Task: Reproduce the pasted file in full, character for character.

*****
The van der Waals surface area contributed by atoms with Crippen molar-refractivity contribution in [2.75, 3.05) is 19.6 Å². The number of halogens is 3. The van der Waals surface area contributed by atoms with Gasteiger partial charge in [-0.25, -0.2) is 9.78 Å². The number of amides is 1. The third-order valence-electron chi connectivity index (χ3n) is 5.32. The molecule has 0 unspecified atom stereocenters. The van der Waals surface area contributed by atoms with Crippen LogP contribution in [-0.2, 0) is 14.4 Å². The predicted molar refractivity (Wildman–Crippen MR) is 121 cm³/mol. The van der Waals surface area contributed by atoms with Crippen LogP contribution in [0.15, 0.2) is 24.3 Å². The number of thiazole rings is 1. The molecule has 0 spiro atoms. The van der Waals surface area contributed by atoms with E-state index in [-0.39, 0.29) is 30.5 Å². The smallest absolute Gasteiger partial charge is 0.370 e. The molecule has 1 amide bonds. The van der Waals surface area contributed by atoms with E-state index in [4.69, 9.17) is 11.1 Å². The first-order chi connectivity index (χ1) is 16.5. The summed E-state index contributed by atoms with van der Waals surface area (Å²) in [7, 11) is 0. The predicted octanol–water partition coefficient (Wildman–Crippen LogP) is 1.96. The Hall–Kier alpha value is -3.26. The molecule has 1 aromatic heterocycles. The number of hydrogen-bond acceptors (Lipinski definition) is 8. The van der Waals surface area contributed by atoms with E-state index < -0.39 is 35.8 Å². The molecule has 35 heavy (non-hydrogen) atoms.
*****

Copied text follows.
The van der Waals surface area contributed by atoms with Crippen molar-refractivity contribution in [2.75, 3.05) is 19.6 Å². The number of halogens is 3. The van der Waals surface area contributed by atoms with Gasteiger partial charge in [-0.25, -0.2) is 9.78 Å². The number of amides is 1. The third-order valence-electron chi connectivity index (χ3n) is 5.32. The molecule has 0 unspecified atom stereocenters. The van der Waals surface area contributed by atoms with Crippen LogP contribution in [-0.2, 0) is 14.4 Å². The predicted molar refractivity (Wildman–Crippen MR) is 121 cm³/mol. The van der Waals surface area contributed by atoms with Crippen LogP contribution in [0.15, 0.2) is 24.3 Å². The number of thiazole rings is 1. The molecule has 0 spiro atoms. The van der Waals surface area contributed by atoms with E-state index in [-0.39, 0.29) is 30.5 Å². The smallest absolute Gasteiger partial charge is 0.370 e. The molecule has 1 amide bonds. The van der Waals surface area contributed by atoms with E-state index in [4.69, 9.17) is 11.1 Å². The first-order chi connectivity index (χ1) is 16.5. The summed E-state index contributed by atoms with van der Waals surface area (Å²) in [7, 11) is 0. The predicted octanol–water partition coefficient (Wildman–Crippen LogP) is 1.96. The Hall–Kier alpha value is -3.26. The molecule has 1 aromatic heterocycles. The number of hydrogen-bond acceptors (Lipinski definition) is 8. The van der Waals surface area contributed by atoms with E-state index < -0.39 is 35.8 Å². The molecule has 35 heavy (non-hydrogen) atoms.